Despite the delay in implementing the RMIPPP (since the updated IRP 2019 was released almost eighteen months ago) it is a necessary and important step in the procurement of new energy, particularly to help alleviate the current supply shortfall. However, the dominance of gas in the technology mix of the preferred bidders has raised concerns, given the negative impact of burning gas on the environment and in light of the cheaper and cleaner renewable energy alternatives.
Given the size of the Powership projects, which each have individual generating capacity between two and six times bigger than the other preferred bids, many of the smaller projects were crowded out of the selection process. The market was generally expecting a larger number of preferred bids, comprising smaller capacity projects and a larger contribution of renewables to the mix of technologies.
There is some consternation about the cost of buying electricity from the Powerships for the next twenty years, when this technology is typically used by countries as a stop-gap short-term measure, and not as a long-term source of supply. Although the average bid tariff of R1 550/MWh for each of the Powerships is at the lower end of the price range for the RMIPPP preferred bids, it is not clear to us how the environmental costs of burning gas have been incorporated into the overall cost.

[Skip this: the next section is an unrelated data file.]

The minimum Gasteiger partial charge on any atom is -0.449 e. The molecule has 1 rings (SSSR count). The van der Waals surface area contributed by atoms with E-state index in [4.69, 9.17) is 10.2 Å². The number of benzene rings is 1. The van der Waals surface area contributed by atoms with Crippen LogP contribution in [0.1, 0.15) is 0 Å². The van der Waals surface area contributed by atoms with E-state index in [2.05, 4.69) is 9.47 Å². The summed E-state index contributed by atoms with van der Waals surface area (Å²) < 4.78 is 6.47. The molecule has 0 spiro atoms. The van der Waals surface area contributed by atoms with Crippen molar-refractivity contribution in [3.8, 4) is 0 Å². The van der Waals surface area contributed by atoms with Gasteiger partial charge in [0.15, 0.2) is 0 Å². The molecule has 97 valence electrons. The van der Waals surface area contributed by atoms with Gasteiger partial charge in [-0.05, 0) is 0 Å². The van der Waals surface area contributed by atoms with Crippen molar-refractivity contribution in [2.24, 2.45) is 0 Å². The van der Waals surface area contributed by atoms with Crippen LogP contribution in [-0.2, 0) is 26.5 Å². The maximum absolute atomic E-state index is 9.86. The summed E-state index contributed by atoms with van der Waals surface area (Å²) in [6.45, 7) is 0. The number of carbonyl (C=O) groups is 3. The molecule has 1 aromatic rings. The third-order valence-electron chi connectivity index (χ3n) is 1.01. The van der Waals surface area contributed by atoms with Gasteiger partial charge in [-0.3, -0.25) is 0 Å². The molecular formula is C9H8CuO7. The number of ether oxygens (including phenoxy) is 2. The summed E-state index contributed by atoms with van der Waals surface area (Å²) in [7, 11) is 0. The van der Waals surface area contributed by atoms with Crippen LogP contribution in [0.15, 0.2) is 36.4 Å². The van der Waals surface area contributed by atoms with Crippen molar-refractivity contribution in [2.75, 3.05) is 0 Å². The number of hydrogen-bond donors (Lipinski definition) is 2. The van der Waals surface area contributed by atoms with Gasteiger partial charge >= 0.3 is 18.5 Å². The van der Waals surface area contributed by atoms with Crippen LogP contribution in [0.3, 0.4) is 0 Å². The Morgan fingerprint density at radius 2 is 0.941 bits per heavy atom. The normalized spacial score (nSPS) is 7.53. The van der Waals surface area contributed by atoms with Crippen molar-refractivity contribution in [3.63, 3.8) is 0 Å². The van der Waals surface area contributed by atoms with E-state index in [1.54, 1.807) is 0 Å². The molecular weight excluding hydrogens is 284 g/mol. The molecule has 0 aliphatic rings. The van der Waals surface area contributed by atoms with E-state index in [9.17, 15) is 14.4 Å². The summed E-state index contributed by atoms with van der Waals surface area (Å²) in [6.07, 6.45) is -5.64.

We understand that environmental approvals for the Powerships remain outstanding. In addition, it has been reported by Transnet that they have not received an application for their formal consent (which is required in terms of the National Ports Act) to park the Powerships in the harbour for a 20-year period. Given the very tight timelines to financial close, we are uncertain that the appropriate signoffs will be met by the stipulated financial close deadline of 31 July 2021.